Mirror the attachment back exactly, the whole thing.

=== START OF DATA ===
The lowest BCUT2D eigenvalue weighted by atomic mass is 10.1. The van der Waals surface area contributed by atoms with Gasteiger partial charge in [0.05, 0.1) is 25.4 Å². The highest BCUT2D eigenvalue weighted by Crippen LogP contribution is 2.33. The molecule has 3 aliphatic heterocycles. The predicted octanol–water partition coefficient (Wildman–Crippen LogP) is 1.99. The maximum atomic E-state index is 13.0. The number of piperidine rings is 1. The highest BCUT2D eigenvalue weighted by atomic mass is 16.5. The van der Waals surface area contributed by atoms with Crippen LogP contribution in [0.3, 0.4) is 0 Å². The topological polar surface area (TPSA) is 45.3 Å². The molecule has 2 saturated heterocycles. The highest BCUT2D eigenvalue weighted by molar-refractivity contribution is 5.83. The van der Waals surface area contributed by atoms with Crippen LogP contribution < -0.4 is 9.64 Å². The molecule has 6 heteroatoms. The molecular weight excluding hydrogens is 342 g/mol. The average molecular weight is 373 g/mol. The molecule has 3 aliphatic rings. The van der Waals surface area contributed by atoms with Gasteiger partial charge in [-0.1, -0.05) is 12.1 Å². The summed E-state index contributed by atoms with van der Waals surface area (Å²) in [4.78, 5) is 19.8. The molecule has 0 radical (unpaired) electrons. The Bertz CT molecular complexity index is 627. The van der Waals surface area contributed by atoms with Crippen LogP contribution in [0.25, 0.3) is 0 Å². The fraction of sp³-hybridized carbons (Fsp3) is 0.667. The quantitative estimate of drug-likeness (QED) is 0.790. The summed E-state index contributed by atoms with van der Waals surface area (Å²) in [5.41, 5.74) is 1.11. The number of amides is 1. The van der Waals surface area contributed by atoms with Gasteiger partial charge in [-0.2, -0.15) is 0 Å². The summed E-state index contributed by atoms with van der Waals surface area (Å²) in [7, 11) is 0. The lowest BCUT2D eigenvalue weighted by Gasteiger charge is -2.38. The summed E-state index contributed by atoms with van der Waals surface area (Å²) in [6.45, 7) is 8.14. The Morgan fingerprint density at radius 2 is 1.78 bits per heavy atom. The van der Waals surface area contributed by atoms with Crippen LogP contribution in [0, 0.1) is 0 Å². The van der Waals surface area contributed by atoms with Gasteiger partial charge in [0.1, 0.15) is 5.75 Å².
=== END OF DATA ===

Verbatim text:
The lowest BCUT2D eigenvalue weighted by atomic mass is 10.1. The van der Waals surface area contributed by atoms with Gasteiger partial charge in [0.05, 0.1) is 25.4 Å². The highest BCUT2D eigenvalue weighted by Crippen LogP contribution is 2.33. The molecule has 3 aliphatic heterocycles. The predicted octanol–water partition coefficient (Wildman–Crippen LogP) is 1.99. The maximum atomic E-state index is 13.0. The number of piperidine rings is 1. The highest BCUT2D eigenvalue weighted by atomic mass is 16.5. The van der Waals surface area contributed by atoms with Crippen LogP contribution in [0.3, 0.4) is 0 Å². The topological polar surface area (TPSA) is 45.3 Å². The molecule has 2 saturated heterocycles. The highest BCUT2D eigenvalue weighted by molar-refractivity contribution is 5.83. The van der Waals surface area contributed by atoms with Crippen LogP contribution < -0.4 is 9.64 Å². The molecule has 6 heteroatoms. The molecular weight excluding hydrogens is 342 g/mol. The average molecular weight is 373 g/mol. The molecule has 3 aliphatic rings. The van der Waals surface area contributed by atoms with Gasteiger partial charge in [-0.1, -0.05) is 12.1 Å². The summed E-state index contributed by atoms with van der Waals surface area (Å²) in [4.78, 5) is 19.8. The molecule has 0 radical (unpaired) electrons. The Bertz CT molecular complexity index is 627. The van der Waals surface area contributed by atoms with Crippen LogP contribution in [0.25, 0.3) is 0 Å². The fraction of sp³-hybridized carbons (Fsp3) is 0.667. The quantitative estimate of drug-likeness (QED) is 0.790. The summed E-state index contributed by atoms with van der Waals surface area (Å²) in [5.41, 5.74) is 1.11. The number of amides is 1. The van der Waals surface area contributed by atoms with Gasteiger partial charge in [-0.2, -0.15) is 0 Å². The summed E-state index contributed by atoms with van der Waals surface area (Å²) in [7, 11) is 0. The lowest BCUT2D eigenvalue weighted by Gasteiger charge is -2.38. The summed E-state index contributed by atoms with van der Waals surface area (Å²) in [6.45, 7) is 8.14. The Morgan fingerprint density at radius 2 is 1.78 bits per heavy atom. The van der Waals surface area contributed by atoms with Crippen LogP contribution in [0, 0.1) is 0 Å². The van der Waals surface area contributed by atoms with Gasteiger partial charge in [0.1, 0.15) is 5.75 Å².